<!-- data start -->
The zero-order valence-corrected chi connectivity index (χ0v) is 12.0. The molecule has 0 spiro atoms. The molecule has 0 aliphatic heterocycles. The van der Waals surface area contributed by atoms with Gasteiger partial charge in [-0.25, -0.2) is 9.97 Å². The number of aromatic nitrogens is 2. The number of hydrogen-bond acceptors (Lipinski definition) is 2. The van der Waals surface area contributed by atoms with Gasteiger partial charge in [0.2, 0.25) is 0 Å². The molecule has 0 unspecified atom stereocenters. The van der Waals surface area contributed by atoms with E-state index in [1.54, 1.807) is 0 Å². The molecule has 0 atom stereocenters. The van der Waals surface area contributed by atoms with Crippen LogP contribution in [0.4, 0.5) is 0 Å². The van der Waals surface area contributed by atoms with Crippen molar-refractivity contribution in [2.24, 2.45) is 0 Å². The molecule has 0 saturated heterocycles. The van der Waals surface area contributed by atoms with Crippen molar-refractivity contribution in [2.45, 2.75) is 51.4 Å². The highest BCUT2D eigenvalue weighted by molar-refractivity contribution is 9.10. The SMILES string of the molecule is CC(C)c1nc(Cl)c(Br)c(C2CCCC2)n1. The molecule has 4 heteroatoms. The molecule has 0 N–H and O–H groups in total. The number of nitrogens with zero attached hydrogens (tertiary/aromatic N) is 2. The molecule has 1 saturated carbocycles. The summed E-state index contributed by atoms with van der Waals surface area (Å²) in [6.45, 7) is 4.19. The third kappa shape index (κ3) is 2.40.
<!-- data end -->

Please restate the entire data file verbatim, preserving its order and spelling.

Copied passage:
The zero-order valence-corrected chi connectivity index (χ0v) is 12.0. The molecule has 0 spiro atoms. The molecule has 0 aliphatic heterocycles. The van der Waals surface area contributed by atoms with Gasteiger partial charge in [-0.25, -0.2) is 9.97 Å². The number of aromatic nitrogens is 2. The number of hydrogen-bond acceptors (Lipinski definition) is 2. The van der Waals surface area contributed by atoms with Gasteiger partial charge in [0.2, 0.25) is 0 Å². The molecule has 0 unspecified atom stereocenters. The van der Waals surface area contributed by atoms with E-state index in [1.54, 1.807) is 0 Å². The molecule has 0 atom stereocenters. The van der Waals surface area contributed by atoms with Crippen LogP contribution in [0.4, 0.5) is 0 Å². The van der Waals surface area contributed by atoms with Crippen molar-refractivity contribution in [2.24, 2.45) is 0 Å². The molecule has 0 saturated heterocycles. The van der Waals surface area contributed by atoms with Crippen molar-refractivity contribution in [2.45, 2.75) is 51.4 Å². The highest BCUT2D eigenvalue weighted by molar-refractivity contribution is 9.10. The SMILES string of the molecule is CC(C)c1nc(Cl)c(Br)c(C2CCCC2)n1. The molecule has 4 heteroatoms. The molecule has 0 N–H and O–H groups in total. The number of nitrogens with zero attached hydrogens (tertiary/aromatic N) is 2. The molecule has 1 saturated carbocycles. The summed E-state index contributed by atoms with van der Waals surface area (Å²) in [6.45, 7) is 4.19. The third kappa shape index (κ3) is 2.40.